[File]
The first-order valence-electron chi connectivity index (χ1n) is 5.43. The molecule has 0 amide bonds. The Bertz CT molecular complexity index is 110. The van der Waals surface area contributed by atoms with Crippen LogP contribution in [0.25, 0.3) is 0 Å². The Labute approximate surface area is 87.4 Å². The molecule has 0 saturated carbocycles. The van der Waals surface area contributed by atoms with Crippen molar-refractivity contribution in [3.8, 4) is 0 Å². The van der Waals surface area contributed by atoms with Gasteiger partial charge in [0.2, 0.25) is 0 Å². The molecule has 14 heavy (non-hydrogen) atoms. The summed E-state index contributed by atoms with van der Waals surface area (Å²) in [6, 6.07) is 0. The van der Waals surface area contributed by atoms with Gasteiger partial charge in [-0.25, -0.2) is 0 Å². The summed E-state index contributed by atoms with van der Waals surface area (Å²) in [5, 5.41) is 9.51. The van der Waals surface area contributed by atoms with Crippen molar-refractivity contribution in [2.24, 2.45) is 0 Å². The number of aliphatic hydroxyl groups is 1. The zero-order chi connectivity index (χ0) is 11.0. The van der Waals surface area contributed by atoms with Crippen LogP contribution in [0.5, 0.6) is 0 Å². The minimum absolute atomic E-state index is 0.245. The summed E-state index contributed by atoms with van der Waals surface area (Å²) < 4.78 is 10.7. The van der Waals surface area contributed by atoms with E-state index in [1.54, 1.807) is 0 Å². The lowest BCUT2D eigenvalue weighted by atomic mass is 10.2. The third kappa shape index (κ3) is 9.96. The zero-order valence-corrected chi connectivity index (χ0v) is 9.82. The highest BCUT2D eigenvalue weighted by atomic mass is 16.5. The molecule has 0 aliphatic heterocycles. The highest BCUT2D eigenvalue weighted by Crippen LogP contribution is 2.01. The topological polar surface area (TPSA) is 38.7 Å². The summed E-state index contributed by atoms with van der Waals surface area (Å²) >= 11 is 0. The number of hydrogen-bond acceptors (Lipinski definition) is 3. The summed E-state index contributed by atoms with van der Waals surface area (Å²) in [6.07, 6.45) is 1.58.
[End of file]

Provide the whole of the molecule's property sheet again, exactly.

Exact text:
The first-order valence-electron chi connectivity index (χ1n) is 5.43. The molecule has 0 amide bonds. The Bertz CT molecular complexity index is 110. The van der Waals surface area contributed by atoms with Crippen LogP contribution in [0.25, 0.3) is 0 Å². The Labute approximate surface area is 87.4 Å². The molecule has 0 saturated carbocycles. The van der Waals surface area contributed by atoms with Crippen molar-refractivity contribution in [3.8, 4) is 0 Å². The van der Waals surface area contributed by atoms with Gasteiger partial charge in [0.2, 0.25) is 0 Å². The molecule has 14 heavy (non-hydrogen) atoms. The summed E-state index contributed by atoms with van der Waals surface area (Å²) in [6, 6.07) is 0. The van der Waals surface area contributed by atoms with Gasteiger partial charge in [-0.25, -0.2) is 0 Å². The summed E-state index contributed by atoms with van der Waals surface area (Å²) in [5, 5.41) is 9.51. The van der Waals surface area contributed by atoms with Crippen molar-refractivity contribution in [2.24, 2.45) is 0 Å². The number of aliphatic hydroxyl groups is 1. The zero-order chi connectivity index (χ0) is 11.0. The van der Waals surface area contributed by atoms with Crippen LogP contribution in [0.5, 0.6) is 0 Å². The minimum absolute atomic E-state index is 0.245. The summed E-state index contributed by atoms with van der Waals surface area (Å²) < 4.78 is 10.7. The van der Waals surface area contributed by atoms with E-state index in [1.54, 1.807) is 0 Å². The lowest BCUT2D eigenvalue weighted by atomic mass is 10.2. The third kappa shape index (κ3) is 9.96. The zero-order valence-corrected chi connectivity index (χ0v) is 9.82. The highest BCUT2D eigenvalue weighted by atomic mass is 16.5. The molecule has 0 aliphatic heterocycles. The highest BCUT2D eigenvalue weighted by Crippen LogP contribution is 2.01. The topological polar surface area (TPSA) is 38.7 Å². The summed E-state index contributed by atoms with van der Waals surface area (Å²) >= 11 is 0. The number of hydrogen-bond acceptors (Lipinski definition) is 3. The summed E-state index contributed by atoms with van der Waals surface area (Å²) in [6.07, 6.45) is 1.58.